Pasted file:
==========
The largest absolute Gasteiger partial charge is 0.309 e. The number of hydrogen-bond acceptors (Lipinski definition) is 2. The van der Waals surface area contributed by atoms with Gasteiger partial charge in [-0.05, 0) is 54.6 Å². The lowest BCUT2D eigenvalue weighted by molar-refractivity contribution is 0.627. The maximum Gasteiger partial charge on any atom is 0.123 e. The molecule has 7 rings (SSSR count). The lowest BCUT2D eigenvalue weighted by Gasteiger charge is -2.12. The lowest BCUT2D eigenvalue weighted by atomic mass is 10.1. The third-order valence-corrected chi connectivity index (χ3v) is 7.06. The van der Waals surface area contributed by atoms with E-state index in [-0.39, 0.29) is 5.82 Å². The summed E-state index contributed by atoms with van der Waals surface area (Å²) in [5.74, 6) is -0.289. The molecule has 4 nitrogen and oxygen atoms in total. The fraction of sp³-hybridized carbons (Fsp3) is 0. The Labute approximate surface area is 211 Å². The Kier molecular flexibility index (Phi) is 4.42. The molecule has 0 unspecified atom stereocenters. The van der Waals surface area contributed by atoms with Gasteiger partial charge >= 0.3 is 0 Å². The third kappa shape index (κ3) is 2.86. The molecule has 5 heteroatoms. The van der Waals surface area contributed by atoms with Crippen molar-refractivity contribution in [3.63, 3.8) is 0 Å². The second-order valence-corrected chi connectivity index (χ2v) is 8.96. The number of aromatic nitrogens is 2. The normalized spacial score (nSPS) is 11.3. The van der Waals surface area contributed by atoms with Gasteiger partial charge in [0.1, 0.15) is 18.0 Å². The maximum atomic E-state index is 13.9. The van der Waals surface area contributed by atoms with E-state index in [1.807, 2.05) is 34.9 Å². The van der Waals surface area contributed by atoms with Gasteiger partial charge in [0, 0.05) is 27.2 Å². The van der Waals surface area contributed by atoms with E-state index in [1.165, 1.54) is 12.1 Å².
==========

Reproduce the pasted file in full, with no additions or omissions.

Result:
The largest absolute Gasteiger partial charge is 0.309 e. The number of hydrogen-bond acceptors (Lipinski definition) is 2. The van der Waals surface area contributed by atoms with Gasteiger partial charge in [-0.05, 0) is 54.6 Å². The lowest BCUT2D eigenvalue weighted by molar-refractivity contribution is 0.627. The maximum Gasteiger partial charge on any atom is 0.123 e. The molecule has 7 rings (SSSR count). The lowest BCUT2D eigenvalue weighted by Gasteiger charge is -2.12. The lowest BCUT2D eigenvalue weighted by atomic mass is 10.1. The third-order valence-corrected chi connectivity index (χ3v) is 7.06. The van der Waals surface area contributed by atoms with E-state index in [-0.39, 0.29) is 5.82 Å². The summed E-state index contributed by atoms with van der Waals surface area (Å²) in [5.74, 6) is -0.289. The molecule has 4 nitrogen and oxygen atoms in total. The fraction of sp³-hybridized carbons (Fsp3) is 0. The Labute approximate surface area is 211 Å². The Kier molecular flexibility index (Phi) is 4.42. The molecule has 0 unspecified atom stereocenters. The van der Waals surface area contributed by atoms with Gasteiger partial charge >= 0.3 is 0 Å². The third kappa shape index (κ3) is 2.86. The molecule has 5 heteroatoms. The van der Waals surface area contributed by atoms with Crippen molar-refractivity contribution in [3.63, 3.8) is 0 Å². The second-order valence-corrected chi connectivity index (χ2v) is 8.96. The number of aromatic nitrogens is 2. The normalized spacial score (nSPS) is 11.3. The van der Waals surface area contributed by atoms with Gasteiger partial charge in [0.1, 0.15) is 18.0 Å². The maximum atomic E-state index is 13.9. The van der Waals surface area contributed by atoms with E-state index in [1.807, 2.05) is 34.9 Å². The van der Waals surface area contributed by atoms with Gasteiger partial charge in [0, 0.05) is 27.2 Å². The van der Waals surface area contributed by atoms with E-state index in [1.165, 1.54) is 12.1 Å².